From a safety perspective, all deep mural injuries, which were more common in the PANL cohort (18.4 % vs. 7.9 % and 3.7 %), and all reported full-thickness perforations were treated successfully with endoscopic clip closure.

This study provides important information about a relatively easy technique (CAST) that can help endoscopists treat non-malignant, non-lifting LSLs that could not be resected by conventional submucosal lift-and-snare resection, thereby sparing patients unnecessary surgical resection.

The CAST technique has clear advantages over other reported endoscopic techniques. Argon plasma coagulation (APC) was initially considered to be a favorable technique for the ablation of remaining colorectal neoplasia following piecemeal EMR [4], but was shown to be an independent predictor for residual neoplasia [3] and thus has become a less favored treatment option for visible residual neoplasia.

Hot avulsion is another alternative method to eliminate non-lifting neoplasia. Similar to CAST, hot avulsion is not technically challenging. The non-lifting neoplasia is grasped with a hot biopsy forceps, gently tented towards the lumen, and resected by applying short bursts of an electrosurgical energy mode that contains a component of cutting current. In comparison with CAST, hot avulsion has shown comparable recurrence rates (15 % and 10.3 %) and complication profiles [5] [6]. However, the CAST technique has theoretical advantages over hot avulsion. As stated by the authors, the histology specimen is not distorted by the cautery effect when applying CAST. In addition, CAST uses only soft coagulation current, without any cutting current, and potentially mitigates against deep mural injury, whereas with hot avulsion, which incorporates cutting current, its tissue effect is less controllable than soft coagulation, so it is theoretically more likely to cause a deep mural injury.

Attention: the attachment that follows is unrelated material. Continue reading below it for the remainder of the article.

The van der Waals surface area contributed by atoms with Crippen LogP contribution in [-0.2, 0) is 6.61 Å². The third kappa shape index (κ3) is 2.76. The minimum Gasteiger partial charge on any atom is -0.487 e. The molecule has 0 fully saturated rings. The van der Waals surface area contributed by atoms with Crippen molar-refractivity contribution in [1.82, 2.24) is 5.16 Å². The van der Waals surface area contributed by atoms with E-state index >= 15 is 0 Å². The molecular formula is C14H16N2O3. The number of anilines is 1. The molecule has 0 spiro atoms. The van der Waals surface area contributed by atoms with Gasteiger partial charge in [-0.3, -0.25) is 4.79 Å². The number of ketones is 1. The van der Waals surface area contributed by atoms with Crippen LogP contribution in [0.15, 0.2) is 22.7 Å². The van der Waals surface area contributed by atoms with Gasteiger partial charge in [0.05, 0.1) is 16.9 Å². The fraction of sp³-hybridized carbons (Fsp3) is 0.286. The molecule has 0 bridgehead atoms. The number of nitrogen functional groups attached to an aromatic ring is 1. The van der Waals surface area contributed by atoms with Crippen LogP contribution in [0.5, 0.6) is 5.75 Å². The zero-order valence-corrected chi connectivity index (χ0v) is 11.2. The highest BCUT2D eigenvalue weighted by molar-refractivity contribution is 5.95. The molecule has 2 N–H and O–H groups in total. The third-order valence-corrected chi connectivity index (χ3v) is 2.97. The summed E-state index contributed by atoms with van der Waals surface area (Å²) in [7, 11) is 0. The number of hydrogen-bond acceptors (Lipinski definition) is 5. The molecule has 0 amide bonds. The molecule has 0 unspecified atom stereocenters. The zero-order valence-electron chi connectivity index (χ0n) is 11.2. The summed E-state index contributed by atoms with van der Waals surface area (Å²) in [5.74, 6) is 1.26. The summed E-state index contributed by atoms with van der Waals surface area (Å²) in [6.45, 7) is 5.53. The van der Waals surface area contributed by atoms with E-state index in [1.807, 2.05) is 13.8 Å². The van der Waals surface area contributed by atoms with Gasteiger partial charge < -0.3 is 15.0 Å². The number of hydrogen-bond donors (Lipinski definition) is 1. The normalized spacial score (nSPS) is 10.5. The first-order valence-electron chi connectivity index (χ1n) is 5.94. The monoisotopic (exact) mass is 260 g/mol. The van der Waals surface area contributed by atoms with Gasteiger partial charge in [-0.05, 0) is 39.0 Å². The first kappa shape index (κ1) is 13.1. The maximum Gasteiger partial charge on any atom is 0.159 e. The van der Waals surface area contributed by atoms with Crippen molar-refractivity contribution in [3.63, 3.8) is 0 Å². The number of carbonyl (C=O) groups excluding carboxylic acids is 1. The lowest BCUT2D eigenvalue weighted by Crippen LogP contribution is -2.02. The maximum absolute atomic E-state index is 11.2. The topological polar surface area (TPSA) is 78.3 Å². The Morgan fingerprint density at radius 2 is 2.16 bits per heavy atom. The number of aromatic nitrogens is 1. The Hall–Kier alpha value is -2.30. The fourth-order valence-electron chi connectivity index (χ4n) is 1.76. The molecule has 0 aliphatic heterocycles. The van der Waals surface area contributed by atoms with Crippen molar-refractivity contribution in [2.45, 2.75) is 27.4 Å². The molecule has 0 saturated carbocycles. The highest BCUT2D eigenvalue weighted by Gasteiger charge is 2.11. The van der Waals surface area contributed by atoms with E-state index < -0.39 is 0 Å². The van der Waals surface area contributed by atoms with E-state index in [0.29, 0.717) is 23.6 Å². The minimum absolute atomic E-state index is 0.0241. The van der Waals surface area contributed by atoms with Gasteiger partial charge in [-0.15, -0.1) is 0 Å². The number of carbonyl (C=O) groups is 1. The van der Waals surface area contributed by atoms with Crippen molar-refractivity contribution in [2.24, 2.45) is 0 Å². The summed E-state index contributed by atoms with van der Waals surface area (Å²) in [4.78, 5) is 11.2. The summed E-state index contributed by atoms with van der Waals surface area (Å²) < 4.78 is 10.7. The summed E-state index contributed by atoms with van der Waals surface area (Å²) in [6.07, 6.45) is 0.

From an endoscopic skill perspective, CAST is a rather easy procedure. Moreover, the endoscopic equipment used for CAST is widely available. It can be performed with a single device, the snare used for tissue resection, so it has the potential to save time and money. These are important factors allowing its broad utilization by any endoscopic practice. Other techniques for treating non-lifting colorectal neoplasia, like full-thickness endoscopic resection, are still in their infancy and require additional devices, time, and more technical proficiency than CAST.

With regard to the generalizability of this study, we need to acknowledge that not all endoscopists are equal. The investigators reported < 5 % of invasive cancer, even in the NNL cohort, which emphasizes the importance of patient selection via accurate lesion assessment using enhanced imaging modalities (e. g. narrow-band imaging) prior to attempting any resection technique. Applying CAST to lesions that have an increased likelihood of harboring submucosal invasive cancer, such as Paris 0-IIc lesions with Kudo Vn pit pattern, places the patient in unnecessary jeopardy, given the risk of perforation and the likelihood of an inadequate outcome from an oncologic perspective.

Therefore, in our opinion, CAST is a very promising technique that, for obvious reasons, should not be “CAST away,” but it needs to be applied selectively and only for appropriate colorectal lesions. CAST will be best suited for endoscopists with adequate experience in differentiating benign from malignant non-lifting lesions.